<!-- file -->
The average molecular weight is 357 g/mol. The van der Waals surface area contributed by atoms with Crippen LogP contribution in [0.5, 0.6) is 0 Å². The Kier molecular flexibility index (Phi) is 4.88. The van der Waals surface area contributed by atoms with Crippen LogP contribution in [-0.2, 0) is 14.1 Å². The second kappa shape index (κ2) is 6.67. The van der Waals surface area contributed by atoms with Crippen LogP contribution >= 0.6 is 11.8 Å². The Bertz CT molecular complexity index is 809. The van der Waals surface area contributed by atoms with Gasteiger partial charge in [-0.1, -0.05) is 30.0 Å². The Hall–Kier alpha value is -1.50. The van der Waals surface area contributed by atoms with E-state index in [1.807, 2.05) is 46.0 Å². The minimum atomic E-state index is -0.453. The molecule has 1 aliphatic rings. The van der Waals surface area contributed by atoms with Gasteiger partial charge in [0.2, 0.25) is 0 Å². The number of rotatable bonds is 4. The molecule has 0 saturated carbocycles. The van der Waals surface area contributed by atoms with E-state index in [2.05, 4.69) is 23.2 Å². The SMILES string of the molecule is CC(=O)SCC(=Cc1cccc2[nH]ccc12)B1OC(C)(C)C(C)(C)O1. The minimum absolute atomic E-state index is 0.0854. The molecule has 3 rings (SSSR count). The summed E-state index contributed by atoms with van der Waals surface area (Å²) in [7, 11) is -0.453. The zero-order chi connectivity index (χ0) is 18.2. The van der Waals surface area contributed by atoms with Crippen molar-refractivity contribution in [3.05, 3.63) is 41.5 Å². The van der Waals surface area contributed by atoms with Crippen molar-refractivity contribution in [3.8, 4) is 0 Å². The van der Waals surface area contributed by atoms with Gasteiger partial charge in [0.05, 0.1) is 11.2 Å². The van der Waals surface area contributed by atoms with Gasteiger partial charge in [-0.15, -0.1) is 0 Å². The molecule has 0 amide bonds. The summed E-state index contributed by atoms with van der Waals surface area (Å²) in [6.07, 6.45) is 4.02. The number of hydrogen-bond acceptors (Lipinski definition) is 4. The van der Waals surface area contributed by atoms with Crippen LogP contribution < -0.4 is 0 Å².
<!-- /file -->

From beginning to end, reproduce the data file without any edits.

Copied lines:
The average molecular weight is 357 g/mol. The van der Waals surface area contributed by atoms with Crippen LogP contribution in [0.5, 0.6) is 0 Å². The Kier molecular flexibility index (Phi) is 4.88. The van der Waals surface area contributed by atoms with Crippen LogP contribution in [-0.2, 0) is 14.1 Å². The second kappa shape index (κ2) is 6.67. The van der Waals surface area contributed by atoms with Crippen LogP contribution >= 0.6 is 11.8 Å². The Bertz CT molecular complexity index is 809. The van der Waals surface area contributed by atoms with Gasteiger partial charge in [-0.1, -0.05) is 30.0 Å². The Hall–Kier alpha value is -1.50. The van der Waals surface area contributed by atoms with E-state index in [1.807, 2.05) is 46.0 Å². The minimum atomic E-state index is -0.453. The molecule has 1 aliphatic rings. The van der Waals surface area contributed by atoms with Gasteiger partial charge in [0.2, 0.25) is 0 Å². The number of rotatable bonds is 4. The molecule has 0 saturated carbocycles. The van der Waals surface area contributed by atoms with E-state index in [2.05, 4.69) is 23.2 Å². The SMILES string of the molecule is CC(=O)SCC(=Cc1cccc2[nH]ccc12)B1OC(C)(C)C(C)(C)O1. The minimum absolute atomic E-state index is 0.0854. The molecule has 3 rings (SSSR count). The summed E-state index contributed by atoms with van der Waals surface area (Å²) in [7, 11) is -0.453. The zero-order chi connectivity index (χ0) is 18.2. The van der Waals surface area contributed by atoms with Crippen molar-refractivity contribution in [3.05, 3.63) is 41.5 Å². The van der Waals surface area contributed by atoms with Crippen molar-refractivity contribution in [3.8, 4) is 0 Å². The van der Waals surface area contributed by atoms with Gasteiger partial charge in [0.05, 0.1) is 11.2 Å². The van der Waals surface area contributed by atoms with Gasteiger partial charge in [-0.15, -0.1) is 0 Å². The molecule has 0 amide bonds. The summed E-state index contributed by atoms with van der Waals surface area (Å²) in [6.07, 6.45) is 4.02. The number of hydrogen-bond acceptors (Lipinski definition) is 4. The van der Waals surface area contributed by atoms with Crippen LogP contribution < -0.4 is 0 Å².